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Challenges of Being a Freelance Japanese Translator – Part 1 bY Translation Company Japan

The definition of “freelance” in the Cambridge Dictionary is “to do pieces of work for different organizations, rather than working all the time for a single organization”.

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This differs from an in-house translator who is typically an employee of a single organization. The purpose of this article is to give insight on the challenges of working as a freelance translator for any budding new Japanese translators or in-house translators who are considering taking the plunge into the freelance market. An outline of the challenges will be given in this first part, whereas the second part will look at tips for handling such challenges.

There are obvious attractions to stopping “working for the man” and working for yourself. You can avoid that long, hard commute to work, work the hours that you choose to work, and take holidays when it suits you. As in most areas of life, however, this freedom comes at a cost.

Managing your own time can be as much a challenge as a benefit. In addition to having to motivate yourself to actually start working, there are multiple distractions that can make you extremely unproductive unless you devise means of disciplining yourself when working on projects.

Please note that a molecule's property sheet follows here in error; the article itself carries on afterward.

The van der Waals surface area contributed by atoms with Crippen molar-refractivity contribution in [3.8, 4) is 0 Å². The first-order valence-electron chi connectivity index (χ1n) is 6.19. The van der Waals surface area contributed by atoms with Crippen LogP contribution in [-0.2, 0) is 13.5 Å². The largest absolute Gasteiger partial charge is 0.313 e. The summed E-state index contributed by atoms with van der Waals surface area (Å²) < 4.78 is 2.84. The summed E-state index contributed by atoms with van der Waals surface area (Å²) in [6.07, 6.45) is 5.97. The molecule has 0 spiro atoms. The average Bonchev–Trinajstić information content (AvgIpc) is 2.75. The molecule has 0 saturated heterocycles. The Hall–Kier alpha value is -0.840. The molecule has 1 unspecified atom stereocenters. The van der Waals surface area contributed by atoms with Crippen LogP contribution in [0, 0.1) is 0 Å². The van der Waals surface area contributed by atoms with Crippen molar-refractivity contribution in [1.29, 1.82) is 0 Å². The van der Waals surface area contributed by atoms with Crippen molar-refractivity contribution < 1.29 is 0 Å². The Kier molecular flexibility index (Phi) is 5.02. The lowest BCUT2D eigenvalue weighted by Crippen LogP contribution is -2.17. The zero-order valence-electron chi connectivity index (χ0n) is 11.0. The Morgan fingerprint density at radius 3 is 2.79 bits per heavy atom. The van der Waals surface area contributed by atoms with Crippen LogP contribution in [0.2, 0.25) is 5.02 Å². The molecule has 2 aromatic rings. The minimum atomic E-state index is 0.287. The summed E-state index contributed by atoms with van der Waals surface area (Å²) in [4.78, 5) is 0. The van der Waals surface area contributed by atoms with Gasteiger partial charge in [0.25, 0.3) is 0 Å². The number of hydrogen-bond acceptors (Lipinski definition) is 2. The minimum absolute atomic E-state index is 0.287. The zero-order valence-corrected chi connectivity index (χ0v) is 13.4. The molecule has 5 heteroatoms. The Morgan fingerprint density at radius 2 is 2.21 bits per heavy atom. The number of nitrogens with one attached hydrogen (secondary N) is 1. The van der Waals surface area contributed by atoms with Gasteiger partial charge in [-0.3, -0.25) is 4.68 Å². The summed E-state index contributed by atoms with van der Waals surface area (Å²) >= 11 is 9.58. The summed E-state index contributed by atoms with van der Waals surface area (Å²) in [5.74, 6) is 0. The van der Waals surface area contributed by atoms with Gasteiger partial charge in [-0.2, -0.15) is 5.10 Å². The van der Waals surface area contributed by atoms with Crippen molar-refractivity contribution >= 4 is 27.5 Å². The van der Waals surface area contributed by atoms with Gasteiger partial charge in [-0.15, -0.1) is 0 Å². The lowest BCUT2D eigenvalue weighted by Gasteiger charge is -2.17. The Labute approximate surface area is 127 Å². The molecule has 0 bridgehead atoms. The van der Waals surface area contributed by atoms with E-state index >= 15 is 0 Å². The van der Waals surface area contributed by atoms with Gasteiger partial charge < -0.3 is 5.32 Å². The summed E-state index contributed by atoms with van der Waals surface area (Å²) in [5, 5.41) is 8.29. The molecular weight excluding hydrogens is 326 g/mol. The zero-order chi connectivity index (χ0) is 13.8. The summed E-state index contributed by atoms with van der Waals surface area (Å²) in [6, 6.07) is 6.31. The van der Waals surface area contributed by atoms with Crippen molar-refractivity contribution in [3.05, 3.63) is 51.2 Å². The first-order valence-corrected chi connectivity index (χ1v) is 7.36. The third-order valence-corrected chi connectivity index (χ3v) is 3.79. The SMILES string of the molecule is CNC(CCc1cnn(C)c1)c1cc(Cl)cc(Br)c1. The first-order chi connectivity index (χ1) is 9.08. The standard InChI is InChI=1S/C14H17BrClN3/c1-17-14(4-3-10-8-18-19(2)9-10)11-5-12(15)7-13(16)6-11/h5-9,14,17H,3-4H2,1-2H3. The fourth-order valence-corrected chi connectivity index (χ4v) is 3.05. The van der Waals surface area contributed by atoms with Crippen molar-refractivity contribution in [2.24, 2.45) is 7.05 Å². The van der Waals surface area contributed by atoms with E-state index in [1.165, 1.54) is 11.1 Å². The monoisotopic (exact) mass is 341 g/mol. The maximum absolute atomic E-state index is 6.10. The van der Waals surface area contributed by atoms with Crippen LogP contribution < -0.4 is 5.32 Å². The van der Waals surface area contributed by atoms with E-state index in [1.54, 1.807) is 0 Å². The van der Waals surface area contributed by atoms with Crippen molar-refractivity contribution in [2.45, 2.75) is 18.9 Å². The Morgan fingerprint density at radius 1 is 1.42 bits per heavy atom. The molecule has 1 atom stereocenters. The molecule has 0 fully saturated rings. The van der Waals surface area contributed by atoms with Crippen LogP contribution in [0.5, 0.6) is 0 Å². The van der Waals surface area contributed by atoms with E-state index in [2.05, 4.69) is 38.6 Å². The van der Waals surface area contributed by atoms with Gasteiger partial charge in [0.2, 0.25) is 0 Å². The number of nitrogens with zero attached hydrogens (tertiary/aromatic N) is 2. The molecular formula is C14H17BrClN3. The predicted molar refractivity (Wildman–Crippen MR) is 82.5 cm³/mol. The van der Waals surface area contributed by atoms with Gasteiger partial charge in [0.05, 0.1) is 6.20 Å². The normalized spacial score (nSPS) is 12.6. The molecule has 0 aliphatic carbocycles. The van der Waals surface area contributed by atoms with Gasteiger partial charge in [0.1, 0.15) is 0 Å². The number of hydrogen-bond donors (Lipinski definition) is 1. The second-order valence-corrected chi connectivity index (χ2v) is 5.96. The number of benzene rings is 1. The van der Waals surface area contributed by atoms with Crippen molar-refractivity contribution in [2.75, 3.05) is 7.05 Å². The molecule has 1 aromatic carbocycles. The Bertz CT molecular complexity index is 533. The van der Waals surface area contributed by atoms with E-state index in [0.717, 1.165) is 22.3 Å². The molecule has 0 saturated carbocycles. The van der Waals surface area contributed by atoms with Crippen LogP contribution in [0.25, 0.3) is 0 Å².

Many freelance translators also find that the dream they have of being able to manage their own schedule is semi-mythical at best. Unless you are blessed with projects with long deadlines, you will find that you are often working to the schedule of the Japanese translation companies giving you work. This invariably will also mean weekend work causing your schedule to be out of synch with friends and family members.

There is also the issue of financial management. It is true that in most instances if you have a full schedule of freelance work, you can earn more money than you can as an in-house translator. This, however, is because the company has to pay the in-house translator whether they have a full schedule of work or not. Translation work epitomizes the saying “It never rains, but it pours”. The translator needs to have the discipline to manage their finances amid significant variations in monthly income.

In this first part of the article, we have discussed some of the challenges faced when becoming a freelance translator. It is not all doom and gloom, however, and there are many benefits. In the next article, we discuss means of tackling these challenges.

About the Author
Simon Way is a contributing author to SAECULII YK, the owner of the Translation Company Japan Tokyo. Visit SAECULII for the latest professional case studies, articles and news by Japanese Translation Service

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